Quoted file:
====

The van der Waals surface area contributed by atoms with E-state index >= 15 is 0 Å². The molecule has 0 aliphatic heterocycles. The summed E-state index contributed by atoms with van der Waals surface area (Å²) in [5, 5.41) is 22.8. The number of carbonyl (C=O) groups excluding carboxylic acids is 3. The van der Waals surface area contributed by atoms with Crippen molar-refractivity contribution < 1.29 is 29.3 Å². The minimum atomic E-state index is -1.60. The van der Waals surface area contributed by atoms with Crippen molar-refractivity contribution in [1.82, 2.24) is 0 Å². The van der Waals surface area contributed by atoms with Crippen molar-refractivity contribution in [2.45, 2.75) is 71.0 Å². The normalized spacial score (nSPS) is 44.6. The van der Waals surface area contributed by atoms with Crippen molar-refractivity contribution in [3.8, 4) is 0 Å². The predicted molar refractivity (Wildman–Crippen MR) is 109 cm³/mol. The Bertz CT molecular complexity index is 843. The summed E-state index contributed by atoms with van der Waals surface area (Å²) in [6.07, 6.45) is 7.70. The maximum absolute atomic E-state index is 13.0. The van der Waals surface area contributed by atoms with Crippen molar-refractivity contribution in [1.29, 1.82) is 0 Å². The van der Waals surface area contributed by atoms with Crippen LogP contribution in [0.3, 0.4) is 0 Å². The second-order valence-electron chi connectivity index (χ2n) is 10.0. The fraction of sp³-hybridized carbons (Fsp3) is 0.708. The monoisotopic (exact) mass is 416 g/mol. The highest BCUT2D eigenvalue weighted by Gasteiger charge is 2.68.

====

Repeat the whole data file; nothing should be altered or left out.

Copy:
The van der Waals surface area contributed by atoms with E-state index >= 15 is 0 Å². The molecule has 0 aliphatic heterocycles. The summed E-state index contributed by atoms with van der Waals surface area (Å²) in [5, 5.41) is 22.8. The number of carbonyl (C=O) groups excluding carboxylic acids is 3. The van der Waals surface area contributed by atoms with Crippen molar-refractivity contribution < 1.29 is 29.3 Å². The minimum atomic E-state index is -1.60. The van der Waals surface area contributed by atoms with Crippen molar-refractivity contribution in [1.82, 2.24) is 0 Å². The van der Waals surface area contributed by atoms with Crippen molar-refractivity contribution in [2.45, 2.75) is 71.0 Å². The normalized spacial score (nSPS) is 44.6. The van der Waals surface area contributed by atoms with Crippen molar-refractivity contribution in [3.8, 4) is 0 Å². The predicted molar refractivity (Wildman–Crippen MR) is 109 cm³/mol. The Bertz CT molecular complexity index is 843. The summed E-state index contributed by atoms with van der Waals surface area (Å²) in [6.07, 6.45) is 7.70. The maximum absolute atomic E-state index is 13.0. The van der Waals surface area contributed by atoms with Crippen molar-refractivity contribution in [1.29, 1.82) is 0 Å². The van der Waals surface area contributed by atoms with Crippen LogP contribution in [0.3, 0.4) is 0 Å². The second-order valence-electron chi connectivity index (χ2n) is 10.0. The fraction of sp³-hybridized carbons (Fsp3) is 0.708. The monoisotopic (exact) mass is 416 g/mol. The highest BCUT2D eigenvalue weighted by Gasteiger charge is 2.68.